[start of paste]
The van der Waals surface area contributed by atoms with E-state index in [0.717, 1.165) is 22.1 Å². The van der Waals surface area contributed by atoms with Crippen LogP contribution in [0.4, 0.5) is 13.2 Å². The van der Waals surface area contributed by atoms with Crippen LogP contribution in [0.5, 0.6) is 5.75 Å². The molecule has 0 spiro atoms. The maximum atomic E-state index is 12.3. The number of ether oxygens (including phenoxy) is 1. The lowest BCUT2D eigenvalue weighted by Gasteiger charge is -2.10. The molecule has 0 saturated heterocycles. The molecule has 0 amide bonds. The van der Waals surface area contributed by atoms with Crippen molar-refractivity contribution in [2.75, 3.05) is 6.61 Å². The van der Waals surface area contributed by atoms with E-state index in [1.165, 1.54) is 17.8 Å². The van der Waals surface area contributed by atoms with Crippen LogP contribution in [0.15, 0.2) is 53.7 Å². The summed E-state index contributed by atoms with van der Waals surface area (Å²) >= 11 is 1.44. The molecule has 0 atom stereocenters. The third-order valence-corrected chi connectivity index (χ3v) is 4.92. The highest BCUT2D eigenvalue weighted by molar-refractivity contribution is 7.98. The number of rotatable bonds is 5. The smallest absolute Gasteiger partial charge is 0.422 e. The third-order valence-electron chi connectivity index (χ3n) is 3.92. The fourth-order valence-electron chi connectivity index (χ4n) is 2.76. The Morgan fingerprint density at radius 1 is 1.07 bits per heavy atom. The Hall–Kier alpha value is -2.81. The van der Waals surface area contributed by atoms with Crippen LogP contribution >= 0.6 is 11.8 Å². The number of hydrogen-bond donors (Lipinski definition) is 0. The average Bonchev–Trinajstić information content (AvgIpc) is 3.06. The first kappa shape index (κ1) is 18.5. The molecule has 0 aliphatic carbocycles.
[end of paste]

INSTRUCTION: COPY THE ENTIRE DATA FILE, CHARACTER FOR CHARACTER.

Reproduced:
The van der Waals surface area contributed by atoms with E-state index in [0.717, 1.165) is 22.1 Å². The van der Waals surface area contributed by atoms with Crippen LogP contribution in [0.4, 0.5) is 13.2 Å². The van der Waals surface area contributed by atoms with Crippen LogP contribution in [0.5, 0.6) is 5.75 Å². The molecule has 0 spiro atoms. The maximum atomic E-state index is 12.3. The number of ether oxygens (including phenoxy) is 1. The lowest BCUT2D eigenvalue weighted by Gasteiger charge is -2.10. The molecule has 0 saturated heterocycles. The molecule has 0 amide bonds. The van der Waals surface area contributed by atoms with Crippen molar-refractivity contribution in [2.75, 3.05) is 6.61 Å². The van der Waals surface area contributed by atoms with E-state index in [1.165, 1.54) is 17.8 Å². The van der Waals surface area contributed by atoms with Crippen LogP contribution in [0.15, 0.2) is 53.7 Å². The summed E-state index contributed by atoms with van der Waals surface area (Å²) >= 11 is 1.44. The molecule has 0 atom stereocenters. The third-order valence-corrected chi connectivity index (χ3v) is 4.92. The highest BCUT2D eigenvalue weighted by molar-refractivity contribution is 7.98. The number of rotatable bonds is 5. The smallest absolute Gasteiger partial charge is 0.422 e. The third-order valence-electron chi connectivity index (χ3n) is 3.92. The fourth-order valence-electron chi connectivity index (χ4n) is 2.76. The Morgan fingerprint density at radius 1 is 1.07 bits per heavy atom. The Hall–Kier alpha value is -2.81. The van der Waals surface area contributed by atoms with Crippen LogP contribution >= 0.6 is 11.8 Å². The number of hydrogen-bond donors (Lipinski definition) is 0. The average Bonchev–Trinajstić information content (AvgIpc) is 3.06. The first kappa shape index (κ1) is 18.5. The molecule has 0 aliphatic carbocycles.